If you know me, then chances are you know where Lewis comes from. C.S. Lewis, the man, the myth, the legend. The master storyteller. The man unafraid to simultaneously take on the mantle of authority while disclaiming that readers are responsible for thinking critically and making their own decisions. A person who was never too old to see magic everywhere, and yet questioned everything while offering possible solutions.

Both of these men share loves of knowledge, words, and love of others. If we add to this the gifts this kiddo will hopefully receive from his own dad of problem solving, selfless serving, and the fast-working, connections-making mind of an engineer, we will have one wise little man.

When the Church Fails

Matthew 11:28-30 The Message (MSG)

28-30 “Are you tired? Worn out? Burned out on religion?

Come to me. Get away with me and you’ll recover your life. I’ll show you how to take a real rest.

Walk with me and work with me—watch how I do it. Learn the unforced rhythms of grace.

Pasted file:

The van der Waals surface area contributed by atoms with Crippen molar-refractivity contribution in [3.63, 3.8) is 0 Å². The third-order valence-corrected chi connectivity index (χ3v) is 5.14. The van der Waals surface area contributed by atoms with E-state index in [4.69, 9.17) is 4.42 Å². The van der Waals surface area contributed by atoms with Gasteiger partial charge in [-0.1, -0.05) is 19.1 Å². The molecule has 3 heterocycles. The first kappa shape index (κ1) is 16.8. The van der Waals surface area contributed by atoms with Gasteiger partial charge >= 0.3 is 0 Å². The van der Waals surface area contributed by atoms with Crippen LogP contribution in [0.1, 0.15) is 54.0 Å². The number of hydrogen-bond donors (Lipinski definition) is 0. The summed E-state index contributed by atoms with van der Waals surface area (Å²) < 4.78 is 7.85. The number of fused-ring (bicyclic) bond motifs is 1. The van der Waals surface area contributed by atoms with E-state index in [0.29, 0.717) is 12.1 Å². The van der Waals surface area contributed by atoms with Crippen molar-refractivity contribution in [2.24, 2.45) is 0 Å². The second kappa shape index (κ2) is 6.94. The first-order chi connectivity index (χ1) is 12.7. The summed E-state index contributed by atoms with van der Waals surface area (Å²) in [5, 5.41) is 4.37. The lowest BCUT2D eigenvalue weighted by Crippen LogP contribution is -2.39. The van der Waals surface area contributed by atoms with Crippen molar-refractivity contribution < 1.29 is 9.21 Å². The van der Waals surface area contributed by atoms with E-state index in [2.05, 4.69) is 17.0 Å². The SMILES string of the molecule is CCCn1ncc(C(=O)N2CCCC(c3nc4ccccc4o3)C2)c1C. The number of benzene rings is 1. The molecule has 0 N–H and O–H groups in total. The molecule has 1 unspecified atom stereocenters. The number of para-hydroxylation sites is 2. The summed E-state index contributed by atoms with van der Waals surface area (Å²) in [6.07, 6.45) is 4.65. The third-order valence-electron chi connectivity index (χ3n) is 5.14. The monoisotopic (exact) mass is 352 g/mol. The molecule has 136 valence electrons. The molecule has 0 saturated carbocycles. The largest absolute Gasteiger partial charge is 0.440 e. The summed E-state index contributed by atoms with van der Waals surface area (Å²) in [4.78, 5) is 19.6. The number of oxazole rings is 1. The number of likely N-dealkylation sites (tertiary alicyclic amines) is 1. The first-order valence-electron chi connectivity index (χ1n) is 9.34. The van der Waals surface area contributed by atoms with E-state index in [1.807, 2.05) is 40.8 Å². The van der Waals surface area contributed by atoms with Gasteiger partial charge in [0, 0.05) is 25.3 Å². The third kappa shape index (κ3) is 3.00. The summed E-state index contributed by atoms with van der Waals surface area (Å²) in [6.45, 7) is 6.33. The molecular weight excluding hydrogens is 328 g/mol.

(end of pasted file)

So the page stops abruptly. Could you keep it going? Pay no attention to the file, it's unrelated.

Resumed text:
I won’t lay anything heavy or ill-fitting on you. Keep company with me and you’ll learn to live freely and lightly.”

* * *

Hurts from the church go deep.

Wounds from an enemy may also scar,

but wounds from neighbors, family, friends –

from those baptized in Holy Waters, sanctified to serve the needy –

these wounds are unexpected and internal

and leave an impact more lasting than merely toughened tissue.


The number of those who share these wounds should be few,

though I suspect they are many.

Churches and entire denominations have been exposed, after all, laid bare on the news for scandal and pain.

Maybe some of us know this specific wound.


But maybe the wounds aren’t so public or “newsworthy.”

Maybe, like me, you grew up in the church.

Maybe, like me, you were even the pastor’s child.

And the church you knew wasn’t a cult or a scandal,

But it wasn’t always the community described in Acts, either.

Maybe there were expectations and judgment persistently forced upon you, near-constant intrusions into your home and your life which served to feed the judgmental cycle of expectations